Melissa Kissoon is an 18 year old graduate of Franklin K. Lane High School in Brooklyn and a youth leader with Future of Tomorrow and the Urban Youth Collaborative. This post originally appeared at EdVox, a blog featuring members of UYC and the NYC Coalition for Educational Justice.
I was a victim of high school phase out. My first two years of high school at Lane were great. There were clubs and extra credit activities to help students get ahead or to help struggling students pass. I had some teachers I really liked and there were many teachers who had been in the school for over 15 years. Overall it was a great school despite its reputation and as a student, I would say it was improving. Then one day in 2007 the principal and deans got us together to tell us our school is phasing out, which meant that they would be putting another school into our building and would no longer accept any new students or freshman. Also, the building would be incorporating not one school but FOUR. Do you know what it’s like to have four new schools come into your school building?
Once the four new schools came, it was hard to be proud of a school that was no longer ours. I was a cheerleader for my school, so school pride was something that was very important to me. The four schools came and took the fourth floor in our building and we weren’t allowed to set foot on the fourth floor anymore. Then when the next year came, and there were more students in the new schools and fewer in our school, the DOE split the rest of the floors in halves. So, if your classroom was around the corner, you could no longer just walk over to your room, you’d have to go upstairs and around and back down stairs to make it to your class. As a result of this, many students became late for their classes. Students missed class time and got in trouble because our school was chopped up and our building was divided!
Now, all the great teachers we once loved have either switched to the other schools in the building or have just gone to another school completely. Now, there is no money for the last year of students within my school. For example, there is no longer a library! Lane doesn’t have enough money for a library and the other four schools have small budgets, so none of the students have a library. Students with essays due and no printer or computer can’t print-then they struggle to figure out how to pass their class.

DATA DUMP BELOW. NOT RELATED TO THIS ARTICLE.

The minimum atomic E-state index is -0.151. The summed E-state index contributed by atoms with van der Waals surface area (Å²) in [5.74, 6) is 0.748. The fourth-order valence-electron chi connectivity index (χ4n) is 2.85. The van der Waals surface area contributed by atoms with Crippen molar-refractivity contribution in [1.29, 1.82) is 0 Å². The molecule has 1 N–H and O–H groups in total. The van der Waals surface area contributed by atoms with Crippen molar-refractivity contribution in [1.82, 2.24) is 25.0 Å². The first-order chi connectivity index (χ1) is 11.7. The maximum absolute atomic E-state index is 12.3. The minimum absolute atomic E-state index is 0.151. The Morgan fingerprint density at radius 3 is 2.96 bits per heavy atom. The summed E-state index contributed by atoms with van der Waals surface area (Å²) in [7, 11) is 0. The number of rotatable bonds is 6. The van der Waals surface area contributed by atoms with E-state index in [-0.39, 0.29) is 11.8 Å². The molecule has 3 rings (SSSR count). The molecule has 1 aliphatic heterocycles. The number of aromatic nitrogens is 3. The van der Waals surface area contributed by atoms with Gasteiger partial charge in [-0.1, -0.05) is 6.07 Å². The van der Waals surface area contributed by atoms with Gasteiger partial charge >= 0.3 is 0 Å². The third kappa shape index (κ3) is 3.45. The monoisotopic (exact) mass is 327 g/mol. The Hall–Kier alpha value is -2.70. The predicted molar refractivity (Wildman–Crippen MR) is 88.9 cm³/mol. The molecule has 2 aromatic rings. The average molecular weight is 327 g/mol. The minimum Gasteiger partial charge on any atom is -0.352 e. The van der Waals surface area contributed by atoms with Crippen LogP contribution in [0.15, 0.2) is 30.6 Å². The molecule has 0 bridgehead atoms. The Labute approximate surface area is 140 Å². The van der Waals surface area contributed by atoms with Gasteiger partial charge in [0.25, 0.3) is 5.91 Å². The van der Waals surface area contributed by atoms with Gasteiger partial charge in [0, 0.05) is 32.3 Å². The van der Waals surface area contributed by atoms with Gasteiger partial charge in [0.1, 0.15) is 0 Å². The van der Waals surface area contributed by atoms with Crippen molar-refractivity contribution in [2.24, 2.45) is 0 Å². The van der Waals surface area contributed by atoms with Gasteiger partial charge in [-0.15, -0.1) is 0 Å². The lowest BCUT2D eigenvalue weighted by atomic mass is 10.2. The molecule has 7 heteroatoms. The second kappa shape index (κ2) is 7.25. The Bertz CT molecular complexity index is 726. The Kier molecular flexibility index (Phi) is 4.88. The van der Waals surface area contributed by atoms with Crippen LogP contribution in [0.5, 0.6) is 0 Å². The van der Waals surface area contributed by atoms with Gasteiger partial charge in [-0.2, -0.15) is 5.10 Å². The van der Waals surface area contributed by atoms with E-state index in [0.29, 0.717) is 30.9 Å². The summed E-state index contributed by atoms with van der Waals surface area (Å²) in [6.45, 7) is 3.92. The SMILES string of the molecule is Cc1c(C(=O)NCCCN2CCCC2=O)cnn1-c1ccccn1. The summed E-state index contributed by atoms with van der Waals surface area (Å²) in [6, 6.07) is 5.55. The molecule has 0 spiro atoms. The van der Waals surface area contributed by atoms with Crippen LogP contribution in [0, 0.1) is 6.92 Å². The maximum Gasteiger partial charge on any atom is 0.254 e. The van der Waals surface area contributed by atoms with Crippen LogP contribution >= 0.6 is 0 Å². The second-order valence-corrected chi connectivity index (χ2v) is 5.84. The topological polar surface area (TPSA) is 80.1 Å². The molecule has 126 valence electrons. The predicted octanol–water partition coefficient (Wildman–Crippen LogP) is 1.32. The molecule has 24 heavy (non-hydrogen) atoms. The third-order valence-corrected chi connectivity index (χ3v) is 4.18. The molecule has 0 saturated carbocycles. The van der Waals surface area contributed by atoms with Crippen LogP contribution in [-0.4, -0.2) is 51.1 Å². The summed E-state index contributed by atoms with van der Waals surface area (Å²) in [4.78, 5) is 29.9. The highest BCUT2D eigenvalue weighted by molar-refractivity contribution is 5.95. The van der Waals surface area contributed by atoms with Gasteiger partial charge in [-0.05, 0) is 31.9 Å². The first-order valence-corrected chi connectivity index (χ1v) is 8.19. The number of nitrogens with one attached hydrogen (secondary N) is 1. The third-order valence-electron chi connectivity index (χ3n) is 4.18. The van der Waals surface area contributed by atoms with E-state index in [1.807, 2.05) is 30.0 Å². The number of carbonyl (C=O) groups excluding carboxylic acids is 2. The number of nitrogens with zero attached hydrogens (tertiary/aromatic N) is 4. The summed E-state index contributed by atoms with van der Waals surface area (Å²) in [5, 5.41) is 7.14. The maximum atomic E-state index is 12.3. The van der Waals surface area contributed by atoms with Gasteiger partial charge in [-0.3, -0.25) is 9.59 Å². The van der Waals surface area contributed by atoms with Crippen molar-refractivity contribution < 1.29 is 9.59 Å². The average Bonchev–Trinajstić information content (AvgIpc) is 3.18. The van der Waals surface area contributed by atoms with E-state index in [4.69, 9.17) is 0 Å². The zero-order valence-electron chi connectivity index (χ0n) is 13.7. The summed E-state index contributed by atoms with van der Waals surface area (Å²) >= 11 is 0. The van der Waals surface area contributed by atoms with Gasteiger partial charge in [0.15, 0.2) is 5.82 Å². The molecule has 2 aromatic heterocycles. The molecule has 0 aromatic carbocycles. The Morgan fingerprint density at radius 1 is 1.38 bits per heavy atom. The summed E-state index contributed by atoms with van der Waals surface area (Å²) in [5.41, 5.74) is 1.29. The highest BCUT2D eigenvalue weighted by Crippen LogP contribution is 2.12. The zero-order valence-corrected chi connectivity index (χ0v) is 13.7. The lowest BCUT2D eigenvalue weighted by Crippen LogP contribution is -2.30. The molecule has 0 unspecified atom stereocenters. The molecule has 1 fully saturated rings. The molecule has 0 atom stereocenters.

Almost all the after school activities belong to the other schools, including the sports and the ROTC. Two of my friends are in their last year at Lane this year, which is also Lane’s last year open. One of them is only taking one academic class. He scored well on his SAT and is applying to Brown University but there are no AP classes for him to take and he is done with school every day at noon. My other friend was told last year that he had enough credits to graduate. He was 16, a junior and not ready for college. There is a difference between having enough credits to graduate and getting a rigorous education and being prepared for college. The phase out has failed us all, hundreds of us in Brooklyn and thousands of us in New York City.
We as the students should have a right to decide what should be done to our school, because one simple decision has affected over 1,000 students in a negative way. There is no longer school pride, there is no drive to be there, there is no encouragement to pass, there are no familiar teachers, there are no resources around to help us pass. All that remains is a push, a push out of the school by any means possible.
I graduated and I’m in college now. But I look back at the last four years of my life and I feel robbed of my high school experience. My school was no longer MY school; I was basically being kicked out of a school that made a promise to support me and give me all I need to pass. Students must be consulted about the use and future use of their school.
If the Department of Education is truly committed to students, they must include us in decisions about OUR education.
About our First Person series:
First Person is where Chalkbeat features personal essays by educators, students, parents, and others trying to improve public education. Read our submission guidelines here.